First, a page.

During one of my early years as a pastor, I remember eagerly looking forward to spending a couple of weeks of traveling on a family vacation. Before I left on that trip, an elderly Baptist minister suggested that even while I was on vacation, I should be alert to ways that God might want me to be a reconciling presence with people I met. I took that advice to heart, and had a remarkably rich vacation as a result.
Looking back, however, I also recognize the importance and even necessity for pastors and their families to receive rest and relief from the demands of pastoral life and ministry, which can often feel relentless. To my Baptist friend, I would now say that it’s also vital for pastors to take regular sabbath-ing breaks. In other words, a vacation needs to be more than an extension of one’s pastoral ministries and duties. It can also be a much-needed occasion for being renewed by God’s loving Spirit.
These two perspectives mean that when I’m on vacation, I’m to live as an apprentice of Jesus AND it is good for me to enjoy rest from my work. With that in mind, I’m attracted to a prayer by Dietrich Bonhoeffer that names the dependency on God and the honesty before God that I’m convinced is just as important for daily life as for being refreshed. I’ve copied an English translation of Bonhoeffer’s prayer below. It is followed by a short song from the Taizé Christian Community in France; this song has often become an earworm for me, and has nurtured me in my life with God.
May God bless you (and me) with a wonderful summer of living in God’s way.
O God, early in the morning I cry to you.
Help me to pray
And to concentrate my thoughts on you: I cannot do this alone.
In me there is darkness, but with you there is light;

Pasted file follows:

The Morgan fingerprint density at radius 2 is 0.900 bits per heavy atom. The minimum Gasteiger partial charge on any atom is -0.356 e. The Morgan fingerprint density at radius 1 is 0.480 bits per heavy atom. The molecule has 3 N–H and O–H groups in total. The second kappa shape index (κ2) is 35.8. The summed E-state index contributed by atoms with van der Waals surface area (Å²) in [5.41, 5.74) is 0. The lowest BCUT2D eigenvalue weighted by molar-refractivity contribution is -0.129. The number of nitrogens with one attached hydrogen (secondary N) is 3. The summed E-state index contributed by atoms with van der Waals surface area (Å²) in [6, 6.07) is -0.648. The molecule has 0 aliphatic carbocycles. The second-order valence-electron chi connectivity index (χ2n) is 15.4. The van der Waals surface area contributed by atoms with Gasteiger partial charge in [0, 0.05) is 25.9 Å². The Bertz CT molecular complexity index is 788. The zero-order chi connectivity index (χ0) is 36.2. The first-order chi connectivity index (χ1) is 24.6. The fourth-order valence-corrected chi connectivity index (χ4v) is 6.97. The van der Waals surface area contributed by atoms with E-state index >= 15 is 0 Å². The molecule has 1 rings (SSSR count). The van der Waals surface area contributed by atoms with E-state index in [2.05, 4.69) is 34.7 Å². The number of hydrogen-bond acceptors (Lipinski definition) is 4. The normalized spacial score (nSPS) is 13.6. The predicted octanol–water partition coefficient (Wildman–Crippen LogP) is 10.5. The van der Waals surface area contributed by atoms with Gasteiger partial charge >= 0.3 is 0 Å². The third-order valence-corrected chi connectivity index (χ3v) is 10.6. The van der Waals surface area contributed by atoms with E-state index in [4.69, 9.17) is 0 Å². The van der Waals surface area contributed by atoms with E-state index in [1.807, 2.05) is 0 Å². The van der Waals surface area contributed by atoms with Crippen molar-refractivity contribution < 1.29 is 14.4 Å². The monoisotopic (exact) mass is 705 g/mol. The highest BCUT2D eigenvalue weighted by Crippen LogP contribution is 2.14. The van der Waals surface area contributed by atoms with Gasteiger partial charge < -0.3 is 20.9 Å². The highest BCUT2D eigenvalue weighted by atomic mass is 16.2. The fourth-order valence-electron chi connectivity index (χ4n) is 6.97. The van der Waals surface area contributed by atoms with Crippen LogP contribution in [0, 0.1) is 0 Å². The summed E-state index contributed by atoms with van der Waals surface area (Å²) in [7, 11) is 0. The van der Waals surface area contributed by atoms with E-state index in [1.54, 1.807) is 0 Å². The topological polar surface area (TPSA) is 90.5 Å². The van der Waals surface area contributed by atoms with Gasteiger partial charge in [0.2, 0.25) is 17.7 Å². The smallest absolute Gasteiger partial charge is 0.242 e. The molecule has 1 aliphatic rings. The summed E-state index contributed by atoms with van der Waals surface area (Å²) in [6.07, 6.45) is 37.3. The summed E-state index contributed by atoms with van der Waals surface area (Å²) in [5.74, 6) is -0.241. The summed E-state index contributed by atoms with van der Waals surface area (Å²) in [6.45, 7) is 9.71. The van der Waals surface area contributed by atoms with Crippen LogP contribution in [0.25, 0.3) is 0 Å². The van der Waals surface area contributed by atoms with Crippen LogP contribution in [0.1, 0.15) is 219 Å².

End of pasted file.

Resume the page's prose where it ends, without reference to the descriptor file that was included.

I am lonely, but you do not leave me;
I am feeble in heart, but with you there is help;
I am restless, but with you there is peace.
In me there is bitterness, but with you there is patience;
I do not understand your ways, but you know the way for me….
Restore me to liberty, and enable me to live now,
that I may answer before you and before me.
Lord, whatever this day may bring, Your name be praised.
Here is my rough and more-or-less singable English translation of Aber du weißt den Weg for mich (click here to listen):
God, gather all my thoughts and then turn them to you.
With you is the light; you forget me not.
With you there is help; with you is patience too.
I do not__ understand your ways, but you know the way__ for me.
Written by Andrew Dyck
Andrew Dyck is Assistant Professor of Ministry Studies for Mennonite Brethren Biblical Seminary Canada and Canadian Mennonite University. He has been a Mennonite Brethren pastor for sixteen years. He is married to Martha, an elementary school teacher; they have three adult sons (two are married). This article has been reposted with Andrew’s permission from his personal blog www.bringinggifts.com.